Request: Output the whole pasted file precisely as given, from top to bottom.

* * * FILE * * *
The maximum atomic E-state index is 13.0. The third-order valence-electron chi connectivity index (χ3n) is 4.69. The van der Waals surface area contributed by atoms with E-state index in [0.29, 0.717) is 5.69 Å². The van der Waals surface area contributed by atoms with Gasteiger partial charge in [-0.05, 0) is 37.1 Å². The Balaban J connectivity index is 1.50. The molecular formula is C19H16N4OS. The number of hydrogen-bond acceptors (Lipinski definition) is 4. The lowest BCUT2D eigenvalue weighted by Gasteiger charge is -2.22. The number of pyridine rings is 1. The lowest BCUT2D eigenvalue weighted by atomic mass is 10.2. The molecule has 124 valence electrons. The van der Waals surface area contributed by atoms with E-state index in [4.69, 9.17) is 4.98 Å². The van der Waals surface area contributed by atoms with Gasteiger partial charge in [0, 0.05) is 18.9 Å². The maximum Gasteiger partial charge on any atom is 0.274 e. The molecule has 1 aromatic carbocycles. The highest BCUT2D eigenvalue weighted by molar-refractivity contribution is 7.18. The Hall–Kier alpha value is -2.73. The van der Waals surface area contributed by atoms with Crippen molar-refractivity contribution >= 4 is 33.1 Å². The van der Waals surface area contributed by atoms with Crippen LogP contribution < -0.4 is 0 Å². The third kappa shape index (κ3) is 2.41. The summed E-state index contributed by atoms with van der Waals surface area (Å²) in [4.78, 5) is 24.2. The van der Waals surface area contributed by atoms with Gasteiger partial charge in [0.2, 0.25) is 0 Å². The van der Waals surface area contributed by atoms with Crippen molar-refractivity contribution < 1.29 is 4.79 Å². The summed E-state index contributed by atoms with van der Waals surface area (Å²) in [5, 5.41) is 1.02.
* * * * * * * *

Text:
The maximum atomic E-state index is 13.0. The third-order valence-electron chi connectivity index (χ3n) is 4.69. The van der Waals surface area contributed by atoms with E-state index in [0.29, 0.717) is 5.69 Å². The van der Waals surface area contributed by atoms with Gasteiger partial charge in [-0.05, 0) is 37.1 Å². The Balaban J connectivity index is 1.50. The molecular formula is C19H16N4OS. The number of hydrogen-bond acceptors (Lipinski definition) is 4. The lowest BCUT2D eigenvalue weighted by Gasteiger charge is -2.22. The number of pyridine rings is 1. The lowest BCUT2D eigenvalue weighted by atomic mass is 10.2. The molecule has 124 valence electrons. The van der Waals surface area contributed by atoms with E-state index in [4.69, 9.17) is 4.98 Å². The van der Waals surface area contributed by atoms with Gasteiger partial charge in [0, 0.05) is 18.9 Å². The maximum Gasteiger partial charge on any atom is 0.274 e. The molecule has 1 aromatic carbocycles. The highest BCUT2D eigenvalue weighted by molar-refractivity contribution is 7.18. The Hall–Kier alpha value is -2.73. The van der Waals surface area contributed by atoms with Crippen molar-refractivity contribution >= 4 is 33.1 Å². The van der Waals surface area contributed by atoms with Crippen LogP contribution < -0.4 is 0 Å². The third kappa shape index (κ3) is 2.41. The summed E-state index contributed by atoms with van der Waals surface area (Å²) in [4.78, 5) is 24.2. The van der Waals surface area contributed by atoms with Gasteiger partial charge in [0.2, 0.25) is 0 Å². The van der Waals surface area contributed by atoms with Crippen molar-refractivity contribution < 1.29 is 4.79 Å². The summed E-state index contributed by atoms with van der Waals surface area (Å²) in [5, 5.41) is 1.02.